Hot water can heat houses

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Dear Jim: We have an old, inefficient electric resistance furnace. I have heard there are some new types of heat pumps that use a big water tank and don’t need backup heat. How do these systems work, and are they efficient? — Carter N.

Dear Carter: Although electric resistance heating can be relatively expensive to operate, it is 100-percent efficient — that means all the electricity you pay for ends up heating your house. With a gas or oil furnace, you lose some heat out the flue. The problem with electric resistance heating is it costs more to produce 1 Btu from electricity than it does by burning fossil fuels.

A heat pump can produce 3 Btu of heat for your house for each 1 Btu on your electric bill. This is because the heat pump does not actually create heat directly. It uses a compressor, coils and other equipment to draw heat from the outdoor air and pump it into your house.

The heat pump system you refer to is called a reverse cycle chiller. It basically uses a standard high-efficiency heat pump to produce heat during winter and cool air in the summer. A typical air-source heat pump heats or cools a refrigerant that flows directly through an indoor coil. Air blows over the coil to heat or cool your house. A reverse cycle chiller heats or cools water in a small (20- to 40-gallon) insulated tank. The water then flows through the indoor coil. The entire system will cost 15 percent to 20 percent more to install than a standard heat pump/electric furnace combination.

The primary advantage of a reverse cycle chiller is it transfers heat to an insulated water tank. This allows you to install a heat pump with an extra large capacity for adequate heating even in cold weather without the associated summertime cooling issues. Many of the major HVAC manufacturers’ heat pumps can be used with a reverse cycle chiller system.

During summer, this large heat pump cooling capacity chills the water in the insulated tank to 40 degrees or so. The chilled water is run through a coil in the blower system, which cools and dehumidifies indoor air just like a standard heat pump. The heat pump can cycle on and off as needed to chill the water in the tank independently of the indoor blower. Therefore the blower can run as long as needed to provide comfort and efficiency.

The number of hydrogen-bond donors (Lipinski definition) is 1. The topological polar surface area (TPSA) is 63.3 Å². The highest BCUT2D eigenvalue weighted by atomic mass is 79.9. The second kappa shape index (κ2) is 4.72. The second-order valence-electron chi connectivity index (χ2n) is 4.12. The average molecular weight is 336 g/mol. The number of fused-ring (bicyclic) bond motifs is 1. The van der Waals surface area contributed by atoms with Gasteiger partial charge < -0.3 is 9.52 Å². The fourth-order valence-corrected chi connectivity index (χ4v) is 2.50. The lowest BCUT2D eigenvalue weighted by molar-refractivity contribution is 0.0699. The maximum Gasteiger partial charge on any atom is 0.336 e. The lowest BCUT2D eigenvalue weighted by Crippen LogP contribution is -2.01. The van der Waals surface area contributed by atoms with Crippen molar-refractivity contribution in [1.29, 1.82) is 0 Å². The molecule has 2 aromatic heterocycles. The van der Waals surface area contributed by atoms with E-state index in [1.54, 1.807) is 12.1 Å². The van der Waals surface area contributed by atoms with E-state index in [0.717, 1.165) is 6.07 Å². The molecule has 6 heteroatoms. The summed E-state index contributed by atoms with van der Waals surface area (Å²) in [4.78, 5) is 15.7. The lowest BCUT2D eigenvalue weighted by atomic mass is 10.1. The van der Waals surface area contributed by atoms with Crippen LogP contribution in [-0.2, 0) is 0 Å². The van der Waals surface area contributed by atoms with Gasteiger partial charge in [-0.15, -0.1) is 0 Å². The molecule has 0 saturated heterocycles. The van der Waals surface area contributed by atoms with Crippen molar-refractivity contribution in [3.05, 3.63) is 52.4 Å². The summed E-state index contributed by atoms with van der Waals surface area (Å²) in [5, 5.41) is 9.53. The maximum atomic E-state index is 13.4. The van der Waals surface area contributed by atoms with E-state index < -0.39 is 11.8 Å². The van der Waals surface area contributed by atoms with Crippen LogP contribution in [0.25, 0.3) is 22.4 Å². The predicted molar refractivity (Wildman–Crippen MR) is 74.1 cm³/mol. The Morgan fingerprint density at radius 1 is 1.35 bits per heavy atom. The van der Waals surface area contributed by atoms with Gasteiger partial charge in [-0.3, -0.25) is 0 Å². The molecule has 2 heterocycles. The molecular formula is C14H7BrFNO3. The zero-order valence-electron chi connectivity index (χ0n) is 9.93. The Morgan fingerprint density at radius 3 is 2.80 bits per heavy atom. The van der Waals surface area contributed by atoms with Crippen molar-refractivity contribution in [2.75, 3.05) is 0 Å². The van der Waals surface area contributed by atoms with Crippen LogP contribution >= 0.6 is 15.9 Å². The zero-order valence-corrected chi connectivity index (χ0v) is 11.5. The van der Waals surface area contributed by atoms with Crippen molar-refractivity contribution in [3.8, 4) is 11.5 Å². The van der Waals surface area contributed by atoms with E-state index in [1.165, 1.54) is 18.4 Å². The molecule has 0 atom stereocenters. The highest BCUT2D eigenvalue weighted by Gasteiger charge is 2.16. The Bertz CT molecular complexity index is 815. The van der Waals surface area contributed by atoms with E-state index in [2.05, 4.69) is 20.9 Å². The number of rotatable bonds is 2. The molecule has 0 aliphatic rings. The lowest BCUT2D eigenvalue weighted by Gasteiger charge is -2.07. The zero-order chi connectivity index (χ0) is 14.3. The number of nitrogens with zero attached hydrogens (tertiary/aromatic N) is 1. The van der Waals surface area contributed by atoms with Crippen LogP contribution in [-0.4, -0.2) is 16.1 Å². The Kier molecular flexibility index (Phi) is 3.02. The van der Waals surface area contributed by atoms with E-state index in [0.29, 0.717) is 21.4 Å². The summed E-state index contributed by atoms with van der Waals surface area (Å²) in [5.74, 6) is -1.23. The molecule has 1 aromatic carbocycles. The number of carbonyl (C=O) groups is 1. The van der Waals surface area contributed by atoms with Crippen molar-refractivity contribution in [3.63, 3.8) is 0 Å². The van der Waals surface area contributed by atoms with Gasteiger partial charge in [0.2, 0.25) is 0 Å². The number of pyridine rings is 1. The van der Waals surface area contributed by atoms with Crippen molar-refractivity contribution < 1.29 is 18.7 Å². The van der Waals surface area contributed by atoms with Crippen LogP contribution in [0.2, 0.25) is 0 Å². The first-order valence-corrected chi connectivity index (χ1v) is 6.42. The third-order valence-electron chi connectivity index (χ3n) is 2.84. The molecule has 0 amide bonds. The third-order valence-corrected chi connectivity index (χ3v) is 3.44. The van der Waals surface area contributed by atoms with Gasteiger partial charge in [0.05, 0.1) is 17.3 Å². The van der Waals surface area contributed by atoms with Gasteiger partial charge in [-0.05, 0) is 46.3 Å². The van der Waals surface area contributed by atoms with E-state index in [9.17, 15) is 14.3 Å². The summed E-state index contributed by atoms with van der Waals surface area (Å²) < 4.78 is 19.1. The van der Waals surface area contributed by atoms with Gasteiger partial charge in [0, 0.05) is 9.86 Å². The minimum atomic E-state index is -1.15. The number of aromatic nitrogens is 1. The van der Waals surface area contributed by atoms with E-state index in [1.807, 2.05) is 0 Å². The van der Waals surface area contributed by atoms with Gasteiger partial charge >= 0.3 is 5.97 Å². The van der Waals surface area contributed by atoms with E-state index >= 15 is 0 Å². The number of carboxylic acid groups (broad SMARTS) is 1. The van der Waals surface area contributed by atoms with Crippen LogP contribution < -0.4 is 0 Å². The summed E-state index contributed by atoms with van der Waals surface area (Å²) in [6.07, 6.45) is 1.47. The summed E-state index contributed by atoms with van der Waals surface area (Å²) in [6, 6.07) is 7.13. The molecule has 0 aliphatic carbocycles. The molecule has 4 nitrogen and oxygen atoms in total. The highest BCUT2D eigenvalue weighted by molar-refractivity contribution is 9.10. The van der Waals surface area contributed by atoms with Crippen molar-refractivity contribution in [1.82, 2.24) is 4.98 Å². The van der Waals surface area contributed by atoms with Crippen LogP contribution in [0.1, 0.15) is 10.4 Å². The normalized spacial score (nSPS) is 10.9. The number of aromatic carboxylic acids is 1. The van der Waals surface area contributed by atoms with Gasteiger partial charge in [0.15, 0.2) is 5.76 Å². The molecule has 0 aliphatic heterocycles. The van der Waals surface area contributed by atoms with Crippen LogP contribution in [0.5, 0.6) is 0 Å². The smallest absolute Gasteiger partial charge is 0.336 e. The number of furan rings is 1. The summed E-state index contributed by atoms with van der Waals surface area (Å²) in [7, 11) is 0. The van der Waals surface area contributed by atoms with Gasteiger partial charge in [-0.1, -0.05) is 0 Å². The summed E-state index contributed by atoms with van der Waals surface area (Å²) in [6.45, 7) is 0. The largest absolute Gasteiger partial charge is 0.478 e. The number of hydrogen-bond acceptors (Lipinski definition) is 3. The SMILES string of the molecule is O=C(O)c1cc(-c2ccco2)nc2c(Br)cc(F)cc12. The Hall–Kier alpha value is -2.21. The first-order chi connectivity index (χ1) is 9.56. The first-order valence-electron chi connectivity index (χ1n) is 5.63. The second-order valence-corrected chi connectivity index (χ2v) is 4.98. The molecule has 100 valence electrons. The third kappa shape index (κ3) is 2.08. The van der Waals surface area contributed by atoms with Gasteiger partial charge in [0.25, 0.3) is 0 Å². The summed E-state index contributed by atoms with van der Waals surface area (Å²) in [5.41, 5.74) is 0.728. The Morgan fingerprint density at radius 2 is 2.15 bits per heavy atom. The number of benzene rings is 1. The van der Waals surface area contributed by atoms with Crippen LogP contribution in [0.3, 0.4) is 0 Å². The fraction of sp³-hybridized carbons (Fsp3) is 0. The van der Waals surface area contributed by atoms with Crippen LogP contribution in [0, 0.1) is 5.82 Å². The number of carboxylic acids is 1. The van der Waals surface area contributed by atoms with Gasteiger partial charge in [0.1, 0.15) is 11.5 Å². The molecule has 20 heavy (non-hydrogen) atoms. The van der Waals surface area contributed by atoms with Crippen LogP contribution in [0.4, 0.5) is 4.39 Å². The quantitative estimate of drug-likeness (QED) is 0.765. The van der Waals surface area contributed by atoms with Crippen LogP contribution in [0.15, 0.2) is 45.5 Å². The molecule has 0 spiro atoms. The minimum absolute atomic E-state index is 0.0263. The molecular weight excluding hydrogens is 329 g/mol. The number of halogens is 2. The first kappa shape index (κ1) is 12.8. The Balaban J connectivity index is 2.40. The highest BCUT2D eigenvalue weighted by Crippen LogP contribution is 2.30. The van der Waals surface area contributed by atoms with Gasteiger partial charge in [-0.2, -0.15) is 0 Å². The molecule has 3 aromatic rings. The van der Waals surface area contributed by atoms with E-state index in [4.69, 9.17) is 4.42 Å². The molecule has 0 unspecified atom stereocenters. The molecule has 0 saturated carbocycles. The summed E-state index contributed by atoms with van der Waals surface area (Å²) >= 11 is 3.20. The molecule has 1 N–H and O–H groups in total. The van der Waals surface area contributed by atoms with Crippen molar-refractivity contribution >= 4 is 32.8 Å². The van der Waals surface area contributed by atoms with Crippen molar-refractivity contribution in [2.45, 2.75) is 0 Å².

Another key advantage of having the heated water tank is its wintertime defrost mode. A heat pump regularly switches to the cooling mode to defrost ice that collects on the outdoor condenser coils. During this time, expensive electric resistance heat comes on or chilly air blows out the registers. With a reverse cycle chiller, the heat to defrost the coils comes from the heated water tank so warm air continues to blow out the registers. During regular operation, the temperature of the air coming out the registers is also warmer than with a typical air-source heat pump.

In addition to eliminating or greatly reducing the use of backup resistance heating, a reverse cycle chiller provides options for efficient heating. Because the heat is coming from the insulated water tank, you can select different types of heating for different rooms. The hot water can be piped through a heat exchanger (fan coil) and typical ductwork to produce heated air.

During summer, an optional refrigeration heat reclaimer (similar to a geothermal desuperheater) can be used. Instead of the heat pump exhausting the heat to the outdoor air in the cooling mode, it can be used to heat your domestic hot water for free. During winter, the heat pump can be used to heat your domestic hot water in addition to the house. This produces hot water at a COP (coefficient of performance) of between 1.5 and 3.0, as compared to a standard water heater at only 1.0.

The following companies offer reverse cycle chiller systems: Aqua Products, 800-849-4264, www.aquaproducts.us; Multiaqua, 864-850-8990, www.multiaqua.com; and Unico System, 800-527-0896, www.unicosystem.com.

Have a question for Jim?

Send inquiries to James Dulley, The Tennessee Magazine, 6906 Royalgreen Drive, Cincinnati, OH 45244, or visit www.dulley.com­­.

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James Dulley

James Dulley writes weekly newspaper columns and monthly magazine articles for more than 400 publications. All of the columns are included on his web site at dulley.com. He is a graduate of the University of Cincinnati and Harvard University.

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